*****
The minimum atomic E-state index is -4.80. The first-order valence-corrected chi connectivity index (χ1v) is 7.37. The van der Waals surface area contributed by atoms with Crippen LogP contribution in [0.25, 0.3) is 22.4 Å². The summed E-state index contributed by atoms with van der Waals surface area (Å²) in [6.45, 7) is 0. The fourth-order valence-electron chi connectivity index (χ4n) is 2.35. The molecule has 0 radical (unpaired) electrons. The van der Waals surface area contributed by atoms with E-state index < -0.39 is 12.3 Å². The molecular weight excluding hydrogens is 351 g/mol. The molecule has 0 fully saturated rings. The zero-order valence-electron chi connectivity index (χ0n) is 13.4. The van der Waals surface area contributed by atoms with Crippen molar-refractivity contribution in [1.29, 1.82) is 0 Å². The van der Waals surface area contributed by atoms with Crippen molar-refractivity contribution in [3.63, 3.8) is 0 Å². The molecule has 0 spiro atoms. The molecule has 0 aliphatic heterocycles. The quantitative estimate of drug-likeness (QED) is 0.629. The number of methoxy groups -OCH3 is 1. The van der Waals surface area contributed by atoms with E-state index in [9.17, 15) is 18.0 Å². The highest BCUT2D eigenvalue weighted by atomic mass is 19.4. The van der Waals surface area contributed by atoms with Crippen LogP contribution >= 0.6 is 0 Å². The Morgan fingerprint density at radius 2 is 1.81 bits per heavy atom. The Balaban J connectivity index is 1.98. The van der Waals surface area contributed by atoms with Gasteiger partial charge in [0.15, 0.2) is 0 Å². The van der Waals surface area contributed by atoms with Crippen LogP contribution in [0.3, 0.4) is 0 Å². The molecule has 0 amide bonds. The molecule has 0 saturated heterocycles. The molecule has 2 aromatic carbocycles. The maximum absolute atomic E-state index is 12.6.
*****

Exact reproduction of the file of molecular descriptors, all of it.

The minimum atomic E-state index is -4.80. The first-order valence-corrected chi connectivity index (χ1v) is 7.37. The van der Waals surface area contributed by atoms with Crippen LogP contribution in [0.25, 0.3) is 22.4 Å². The summed E-state index contributed by atoms with van der Waals surface area (Å²) in [6.45, 7) is 0. The fourth-order valence-electron chi connectivity index (χ4n) is 2.35. The molecule has 0 radical (unpaired) electrons. The van der Waals surface area contributed by atoms with E-state index < -0.39 is 12.3 Å². The molecular weight excluding hydrogens is 351 g/mol. The molecule has 0 fully saturated rings. The zero-order valence-electron chi connectivity index (χ0n) is 13.4. The van der Waals surface area contributed by atoms with Crippen molar-refractivity contribution in [1.29, 1.82) is 0 Å². The van der Waals surface area contributed by atoms with Crippen molar-refractivity contribution in [3.63, 3.8) is 0 Å². The molecule has 0 spiro atoms. The molecule has 0 aliphatic heterocycles. The quantitative estimate of drug-likeness (QED) is 0.629. The number of methoxy groups -OCH3 is 1. The van der Waals surface area contributed by atoms with E-state index in [9.17, 15) is 18.0 Å². The highest BCUT2D eigenvalue weighted by atomic mass is 19.4. The van der Waals surface area contributed by atoms with Crippen LogP contribution >= 0.6 is 0 Å². The Morgan fingerprint density at radius 2 is 1.81 bits per heavy atom. The Balaban J connectivity index is 1.98. The van der Waals surface area contributed by atoms with Gasteiger partial charge in [0.15, 0.2) is 0 Å². The van der Waals surface area contributed by atoms with Crippen LogP contribution in [0.3, 0.4) is 0 Å². The molecule has 0 amide bonds. The molecule has 0 saturated heterocycles. The molecule has 2 aromatic carbocycles. The maximum absolute atomic E-state index is 12.6.